An initiate receives two goats from a relative; photo by Sibel Kusimba, Saboti, Kenya, August 2014.
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By Bill Maurer, PhD, Dean, School of Social Sciences, University of California, Irvine

I often get asked questions like, “What is an anthropologist like you doing studying money? I thought that was the domain of economists!” The archaeological and ethnographic record is full of objects, texts, and records of promises humans have used for millennia to mark transactions with one another and figure value. It’s true that I enjoy working with and thinking about those objects, and among my favorite places are the money galleries in museums around the world and at the regional branches of the U.S. Federal Reserve. But the anthropology of money is more than an archive of the arcane. Understanding practices like bridewealth, involving objects like the tevau of the Santa Cruz Islands, can shed light on how contemporary money is far more than a neutral medium of exchange. This matters for product design, financial literacy programming, and macroeconomic policy, too.

Indeed, now that the world is in a global pandemic caused by the rapid spread of the COVID-19 virus, what people do with money and its technologies has acquired a new kind of significance. Although the virus apparently does not survive for long on fibrous materials like cloth and paper, reports have surged of Chinese and other officials ordering the disinfecting of banknotes to prevent its spread. The fintech industry conference organization Money 2020, promoting its (almost certainly to be cancelled) next event, proclaimed in an email that the pandemic would usher in the end of cash and the era of digital payments—despite the fact that most in-person digital payments (at your local take-out restaurant now, for example) rely on plastic and metal cards and point of sale devices, touched by many hands, on which the virus can survive for several hours. And in Kenya, the authorities are recommending all Kenyans use mobile phones to pay—about which, more below.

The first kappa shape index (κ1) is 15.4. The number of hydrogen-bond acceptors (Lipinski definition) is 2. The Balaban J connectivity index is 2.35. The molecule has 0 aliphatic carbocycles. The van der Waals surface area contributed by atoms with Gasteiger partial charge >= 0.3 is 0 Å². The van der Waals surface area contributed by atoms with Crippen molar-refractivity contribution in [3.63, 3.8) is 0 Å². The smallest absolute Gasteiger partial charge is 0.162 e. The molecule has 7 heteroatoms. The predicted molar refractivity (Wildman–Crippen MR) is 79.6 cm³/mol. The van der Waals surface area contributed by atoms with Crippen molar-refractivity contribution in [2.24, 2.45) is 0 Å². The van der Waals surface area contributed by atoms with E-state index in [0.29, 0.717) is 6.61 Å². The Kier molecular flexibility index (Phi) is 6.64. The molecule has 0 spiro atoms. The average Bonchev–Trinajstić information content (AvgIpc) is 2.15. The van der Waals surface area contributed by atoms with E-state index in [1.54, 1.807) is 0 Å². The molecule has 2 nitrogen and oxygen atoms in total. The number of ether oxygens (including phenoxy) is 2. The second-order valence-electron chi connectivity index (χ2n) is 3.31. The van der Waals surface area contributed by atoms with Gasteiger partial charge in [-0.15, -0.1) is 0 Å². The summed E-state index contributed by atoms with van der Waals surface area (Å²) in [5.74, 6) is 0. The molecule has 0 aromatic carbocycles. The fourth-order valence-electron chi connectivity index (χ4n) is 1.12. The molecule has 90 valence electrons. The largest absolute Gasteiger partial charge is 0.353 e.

Economic uncertainty is leading many to horde cash, which may intensify a trend that had already been in motion given historically low interest rates—now even lower—and shifting behaviors related to digital payment. The Federal Reserve reports a steady increase in cash demand, despite a decline in cash transactions. Since the rich are putting their money in things like money market funds and CDs, however, this cannot be due to their behavior. With all the ways to pay via laptop, mobile phone or smart watch, why should the Fed need to supply banks with more and more banknotes? We found a clue in some recent research on young people’s use of budgeting apps like Mint. We set out to understand what financial literacy lessons—if any—such apps taught their users. But along the way we discovered that some of our subjects were withdrawing cash from the ATM on payday and stashing it away, because services like Venmo had made it so easy to spend the money in their bank account. Whereas, for me, the money in the bank is my store of value, for them, Venmo had turned bank money into current-use funds. Storing cash was a means of controlling spending. Cash is not dead or dying—its uses are just changing.

Indeed, we can never just assume in advance that we know what any technology of payment, cash, mobile, or otherwise, will become when it gets into the hands of actual humans. When mobile phone-based money transfer services, so-called “mobile money,” took off in parts of sub-Saharan Africa after being launched by telecommunications providers in the mid-2000s, many assumed it would be the death knell for banknotes in cash economies. Philanthropic and aid agencies rushed in to see whether access to digital money via mobile phone could bring millions of unbanked people into the formal financial system. In Kenya, they reported, parents were sending money for “school fees.” I’ll never forget sitting in a conference room when an exasperated Kenyan researcher stood up and said something to the effect of, “I’m sick and tired of hearing about school fees; they’re using it for circumcision rituals!” In-depth, ethnographic research by anthropologist Sibel Kusimba found that mobile money in Kenya was circulating through social networks for specific social purposes, such as funding ceremonies at which livestock is given at the time of a boy’s coming of age as a sort of return gift for the bridewealth paid at marriage. Now, that cow or goat might then be sold for cash—and the funds used, indeed, to pay for things like school fees.